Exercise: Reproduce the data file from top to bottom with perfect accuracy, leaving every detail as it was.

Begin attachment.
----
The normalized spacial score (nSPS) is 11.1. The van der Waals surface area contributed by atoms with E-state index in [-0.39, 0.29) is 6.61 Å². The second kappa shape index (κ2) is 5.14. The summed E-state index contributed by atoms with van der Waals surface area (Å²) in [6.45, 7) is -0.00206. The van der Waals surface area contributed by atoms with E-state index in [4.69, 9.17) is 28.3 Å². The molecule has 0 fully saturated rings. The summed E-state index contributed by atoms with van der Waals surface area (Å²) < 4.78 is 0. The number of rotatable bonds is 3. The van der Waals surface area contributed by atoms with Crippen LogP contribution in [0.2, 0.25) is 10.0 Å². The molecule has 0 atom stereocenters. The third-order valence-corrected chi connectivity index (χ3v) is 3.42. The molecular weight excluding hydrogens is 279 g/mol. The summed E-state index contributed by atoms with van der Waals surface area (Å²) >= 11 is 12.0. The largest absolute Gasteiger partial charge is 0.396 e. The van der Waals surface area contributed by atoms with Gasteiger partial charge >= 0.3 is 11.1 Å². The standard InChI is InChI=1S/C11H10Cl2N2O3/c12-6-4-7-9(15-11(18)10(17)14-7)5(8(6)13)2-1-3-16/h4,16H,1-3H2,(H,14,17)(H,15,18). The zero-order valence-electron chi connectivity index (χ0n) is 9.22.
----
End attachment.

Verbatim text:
The normalized spacial score (nSPS) is 11.1. The van der Waals surface area contributed by atoms with E-state index in [-0.39, 0.29) is 6.61 Å². The second kappa shape index (κ2) is 5.14. The summed E-state index contributed by atoms with van der Waals surface area (Å²) in [6.45, 7) is -0.00206. The van der Waals surface area contributed by atoms with E-state index in [4.69, 9.17) is 28.3 Å². The molecule has 0 fully saturated rings. The summed E-state index contributed by atoms with van der Waals surface area (Å²) < 4.78 is 0. The number of rotatable bonds is 3. The van der Waals surface area contributed by atoms with Crippen LogP contribution in [0.2, 0.25) is 10.0 Å². The molecule has 0 atom stereocenters. The third-order valence-corrected chi connectivity index (χ3v) is 3.42. The molecular weight excluding hydrogens is 279 g/mol. The summed E-state index contributed by atoms with van der Waals surface area (Å²) >= 11 is 12.0. The largest absolute Gasteiger partial charge is 0.396 e. The van der Waals surface area contributed by atoms with Gasteiger partial charge >= 0.3 is 11.1 Å². The standard InChI is InChI=1S/C11H10Cl2N2O3/c12-6-4-7-9(15-11(18)10(17)14-7)5(8(6)13)2-1-3-16/h4,16H,1-3H2,(H,14,17)(H,15,18). The zero-order valence-electron chi connectivity index (χ0n) is 9.22.